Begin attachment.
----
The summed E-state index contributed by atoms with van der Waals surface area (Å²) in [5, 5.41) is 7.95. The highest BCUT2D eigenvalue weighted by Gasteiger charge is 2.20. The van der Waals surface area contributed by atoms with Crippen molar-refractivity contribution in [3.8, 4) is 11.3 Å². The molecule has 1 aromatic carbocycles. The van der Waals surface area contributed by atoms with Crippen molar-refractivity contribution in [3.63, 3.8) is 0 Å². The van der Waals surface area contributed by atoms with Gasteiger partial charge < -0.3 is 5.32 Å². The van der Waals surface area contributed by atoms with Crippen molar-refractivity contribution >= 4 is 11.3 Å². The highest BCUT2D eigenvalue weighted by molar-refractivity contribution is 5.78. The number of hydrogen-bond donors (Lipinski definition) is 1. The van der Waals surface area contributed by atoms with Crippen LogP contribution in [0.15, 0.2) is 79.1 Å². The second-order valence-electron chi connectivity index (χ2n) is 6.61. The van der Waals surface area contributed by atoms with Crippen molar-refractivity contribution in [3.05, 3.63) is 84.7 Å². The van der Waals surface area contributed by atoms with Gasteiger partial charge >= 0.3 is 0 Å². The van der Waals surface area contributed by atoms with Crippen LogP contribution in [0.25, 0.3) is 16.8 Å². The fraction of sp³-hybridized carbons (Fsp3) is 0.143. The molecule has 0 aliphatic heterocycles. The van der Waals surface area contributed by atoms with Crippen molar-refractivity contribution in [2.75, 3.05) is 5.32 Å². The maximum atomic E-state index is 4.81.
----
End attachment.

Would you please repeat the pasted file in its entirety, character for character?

The summed E-state index contributed by atoms with van der Waals surface area (Å²) in [5, 5.41) is 7.95. The highest BCUT2D eigenvalue weighted by Gasteiger charge is 2.20. The van der Waals surface area contributed by atoms with Crippen molar-refractivity contribution in [3.8, 4) is 11.3 Å². The molecule has 1 aromatic carbocycles. The van der Waals surface area contributed by atoms with Crippen molar-refractivity contribution in [3.63, 3.8) is 0 Å². The van der Waals surface area contributed by atoms with Gasteiger partial charge < -0.3 is 5.32 Å². The van der Waals surface area contributed by atoms with Crippen molar-refractivity contribution >= 4 is 11.3 Å². The highest BCUT2D eigenvalue weighted by molar-refractivity contribution is 5.78. The number of hydrogen-bond donors (Lipinski definition) is 1. The van der Waals surface area contributed by atoms with Crippen LogP contribution in [0.15, 0.2) is 79.1 Å². The second-order valence-electron chi connectivity index (χ2n) is 6.61. The van der Waals surface area contributed by atoms with Crippen molar-refractivity contribution in [3.05, 3.63) is 84.7 Å². The van der Waals surface area contributed by atoms with Gasteiger partial charge >= 0.3 is 0 Å². The van der Waals surface area contributed by atoms with Crippen LogP contribution in [0.25, 0.3) is 16.8 Å². The fraction of sp³-hybridized carbons (Fsp3) is 0.143. The molecule has 0 aliphatic heterocycles. The van der Waals surface area contributed by atoms with Crippen molar-refractivity contribution in [2.75, 3.05) is 5.32 Å². The maximum atomic E-state index is 4.81.